My dear Cassandra
As I have no Mr Smithson to write of, I can date my letters.– Yours to my Mother has been forwarded to me this morning, with a request that I would take on me the office of acknowledging it. I should not however have thought it necessary to write so soon, but for the arrival of a letter from Charles to myself.– It was written last Saturday from off the Start, & conveyed to Popham Lane by Captn Boule in his way to Midgham. He came from Lisbon in the Endymion, & I will copy Charles’ account of his conjectures about Frank.– “He has not seen my brother lately, nor does he expect to find him arrived, as he met Capt: Inglis at Rhodes going up to take command of the Petterel as he was coming down, but supposes he will arrive in less than a fortnight from this time, in some ship which is expected to reach England about that time with dispatches from Sir Ralph Abercrombie.”– The event must shew what sort of a Conjuror Capt: Boyle is.– The Endymion has not been plagued with any more prizes.– Charles spent three pleasant days in Lisbon.– They were very well satisfied with their Royal Passenger, whom they found fat, jolly & affable, who talks of Ly Augusta as his wife & seems much attached to her.– When this letter was written, the Endymion was becalmed, but Charles hoped to reach Portsmouth by monday or tuesday; & as he particularly enquires for Henry’s direction, you will e’er long I suppose receive further intelligence of him.– He received my letter, communicating our plans, before he left England, was much surprised of course, but is quite reconciled to them, & means to come to Steventon once more while Steventon is ours.– Such I beleive are all the particulars of his Letter, that are worthy of travelling into the Regions of Wit, Elegance, fashion, Elephants & Kangaroons.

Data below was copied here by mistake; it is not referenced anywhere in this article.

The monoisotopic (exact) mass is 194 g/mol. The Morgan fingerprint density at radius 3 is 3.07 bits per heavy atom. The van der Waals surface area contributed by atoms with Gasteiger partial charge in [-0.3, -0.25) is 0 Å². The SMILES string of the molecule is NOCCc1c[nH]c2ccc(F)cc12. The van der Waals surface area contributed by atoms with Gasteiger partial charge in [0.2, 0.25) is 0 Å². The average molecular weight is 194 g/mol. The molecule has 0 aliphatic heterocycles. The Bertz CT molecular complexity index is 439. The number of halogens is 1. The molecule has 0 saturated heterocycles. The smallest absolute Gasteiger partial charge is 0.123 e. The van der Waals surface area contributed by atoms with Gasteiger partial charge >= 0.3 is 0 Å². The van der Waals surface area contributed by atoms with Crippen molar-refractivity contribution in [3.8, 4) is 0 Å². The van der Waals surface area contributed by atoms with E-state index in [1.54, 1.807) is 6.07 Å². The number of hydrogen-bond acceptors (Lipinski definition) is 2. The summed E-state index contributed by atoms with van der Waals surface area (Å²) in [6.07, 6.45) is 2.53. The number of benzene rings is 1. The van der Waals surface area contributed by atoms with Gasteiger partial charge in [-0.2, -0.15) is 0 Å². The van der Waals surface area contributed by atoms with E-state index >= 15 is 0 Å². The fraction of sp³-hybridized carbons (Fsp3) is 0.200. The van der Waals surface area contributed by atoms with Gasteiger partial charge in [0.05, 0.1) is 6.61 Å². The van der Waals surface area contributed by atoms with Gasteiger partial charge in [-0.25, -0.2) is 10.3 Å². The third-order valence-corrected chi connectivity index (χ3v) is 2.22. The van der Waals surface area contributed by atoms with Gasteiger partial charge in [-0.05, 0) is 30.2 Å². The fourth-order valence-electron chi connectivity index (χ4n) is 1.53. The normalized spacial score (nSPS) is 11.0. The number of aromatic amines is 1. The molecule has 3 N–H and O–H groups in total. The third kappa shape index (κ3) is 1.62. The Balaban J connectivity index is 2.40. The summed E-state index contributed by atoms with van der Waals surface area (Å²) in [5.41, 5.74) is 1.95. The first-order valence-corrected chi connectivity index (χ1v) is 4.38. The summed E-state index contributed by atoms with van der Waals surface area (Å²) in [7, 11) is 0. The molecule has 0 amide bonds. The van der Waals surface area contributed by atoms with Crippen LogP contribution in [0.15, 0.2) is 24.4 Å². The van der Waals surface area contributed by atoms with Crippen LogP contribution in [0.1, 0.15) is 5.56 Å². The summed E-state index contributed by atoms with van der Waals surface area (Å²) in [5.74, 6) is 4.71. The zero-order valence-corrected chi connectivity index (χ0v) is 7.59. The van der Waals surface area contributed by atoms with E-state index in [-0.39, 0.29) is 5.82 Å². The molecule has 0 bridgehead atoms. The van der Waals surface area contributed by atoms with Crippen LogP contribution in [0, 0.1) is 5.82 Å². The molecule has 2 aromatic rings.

My visit to Miss Lyford begins tomorrow, & ends on Saturday, when I shall have an opportunity of returning here at no expence as the Carriage must take Cath: to Basingstoke.– She meditates your returning into Hampshire together, & if the Time should accord, it would not be undesirable. She talks of staying only a fortnight, & as that will bring your stay in Berkeley Street to three weeks, I suppose you would not wish to make it longer.– Do not let this however retard your coming down, if you had intended a much earlier return.– I suppose whenever you come, Henry would send you in his Carriage a stage or two, where you might be met by John, whose protection you would we imagine think sufficient for the rest of your Journey. He might ride on the Bar, or might even sometimes meet with the accomodation of a sunday-chaise.– James has offered to meet you anywhere, but as that would be to give him trouble without any counterpoise of convenience, as he has no intention of going to London at present on his own account, we suppose that you would rather accept the attentions of John.–
We spend our time here as quietly as usual. One long morning visit is what generally occurs, & such a one took place yesterday. We went to Baugherst.– The place is not so pretty as I expected, but perhaps the Season may be against the beauty of Country. The house seemed to have all the comforts of little Children, dirt & litter. Mr Dyson as usual looked wild, & Mrs Dyson as usual looked big.– Mr Bramston called here the morning before,–et voila tout.– I hope you are as well satisfied with having my coloured Muslin gown as a white one. Everybody sends their Love–& I am sincerely Yours,
24, Upper Berkeley Street